Imagine you have some field myIntf of type IMyInterface in some class and that interface is implemented in native code. In some cases, it is useful to know which thread was used to introduce this interface to .NET first time. It is useful, because this interface would be connected/attached to that thread and call of any function from that interface will attempt to marshal execution to that thread, unless it is free threaded. And this thread could be blocked, destroyed etc.

So, imagine you have following code:
myIntf.Func1();

If you add Debug.Break(); before this line code and run your application from WinDbg and wait until execution will stop. Next, press

Disclaimer. This is perhaps not a best way to do, but I couldn’t find any better way.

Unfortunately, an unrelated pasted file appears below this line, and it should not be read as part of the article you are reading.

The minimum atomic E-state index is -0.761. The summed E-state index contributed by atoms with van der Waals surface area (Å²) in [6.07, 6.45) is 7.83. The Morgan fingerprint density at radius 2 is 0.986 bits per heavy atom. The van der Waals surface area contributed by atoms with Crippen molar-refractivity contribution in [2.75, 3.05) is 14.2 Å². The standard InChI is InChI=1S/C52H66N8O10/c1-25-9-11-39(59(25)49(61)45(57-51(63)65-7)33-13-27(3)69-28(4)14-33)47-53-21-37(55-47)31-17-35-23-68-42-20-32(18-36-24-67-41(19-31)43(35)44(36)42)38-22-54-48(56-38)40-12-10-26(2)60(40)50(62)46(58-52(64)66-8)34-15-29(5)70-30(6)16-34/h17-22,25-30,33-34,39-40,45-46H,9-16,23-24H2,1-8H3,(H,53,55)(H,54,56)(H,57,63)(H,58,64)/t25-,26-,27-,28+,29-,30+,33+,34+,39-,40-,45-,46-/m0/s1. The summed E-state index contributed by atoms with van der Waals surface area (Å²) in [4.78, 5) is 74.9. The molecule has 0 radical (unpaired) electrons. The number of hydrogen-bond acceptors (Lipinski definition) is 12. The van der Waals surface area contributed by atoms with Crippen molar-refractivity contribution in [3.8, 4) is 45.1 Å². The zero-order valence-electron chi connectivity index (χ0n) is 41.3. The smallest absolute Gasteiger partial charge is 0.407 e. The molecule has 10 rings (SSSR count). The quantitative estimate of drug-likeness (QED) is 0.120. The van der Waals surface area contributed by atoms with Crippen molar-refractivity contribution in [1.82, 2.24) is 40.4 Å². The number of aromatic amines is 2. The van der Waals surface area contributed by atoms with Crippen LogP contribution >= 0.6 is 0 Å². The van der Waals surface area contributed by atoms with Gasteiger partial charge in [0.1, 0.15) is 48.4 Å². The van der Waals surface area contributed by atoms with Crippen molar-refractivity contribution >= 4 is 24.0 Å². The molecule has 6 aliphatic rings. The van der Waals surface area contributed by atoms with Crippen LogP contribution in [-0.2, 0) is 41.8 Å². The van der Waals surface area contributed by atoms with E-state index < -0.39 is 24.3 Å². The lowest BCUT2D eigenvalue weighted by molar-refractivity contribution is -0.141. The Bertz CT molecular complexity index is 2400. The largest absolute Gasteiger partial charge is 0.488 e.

Let’s imagine that you have some Task to run in the background. And that task has to update UI for example progress bar. Or that task has to call some callbacks in context of main thread. For firs case you would use Invoke, for second case you would use SynchronizationContext.Send. Implementation is very simple. WinForms will add request to queue of requests and post message to main thread and then it wait on request handle to be signaled. Main thread receives message, processes request and signal on request event. Very simple and quite basic. Post is the same as Send but

In this post I will explain my investigation about handle leaks and how it resulted in interesting discovery in MemoryCache class.

I received few reports stating that our application consuming handles even when it supposed to do nothing. And then I started my investigation. I explained how to find where is leaking handles here.

After application leaked about 50 handles, I paused application and checked call stack. And to my surprise I found a lot of callstack that looks like this:

ntdll!NtCreateThreadEx+0x0000000000000014
KERNELBASE!CreateRemoteThreadEx+0x0000000000000294
KERNELBASE!CreateThread+0x000000000000003b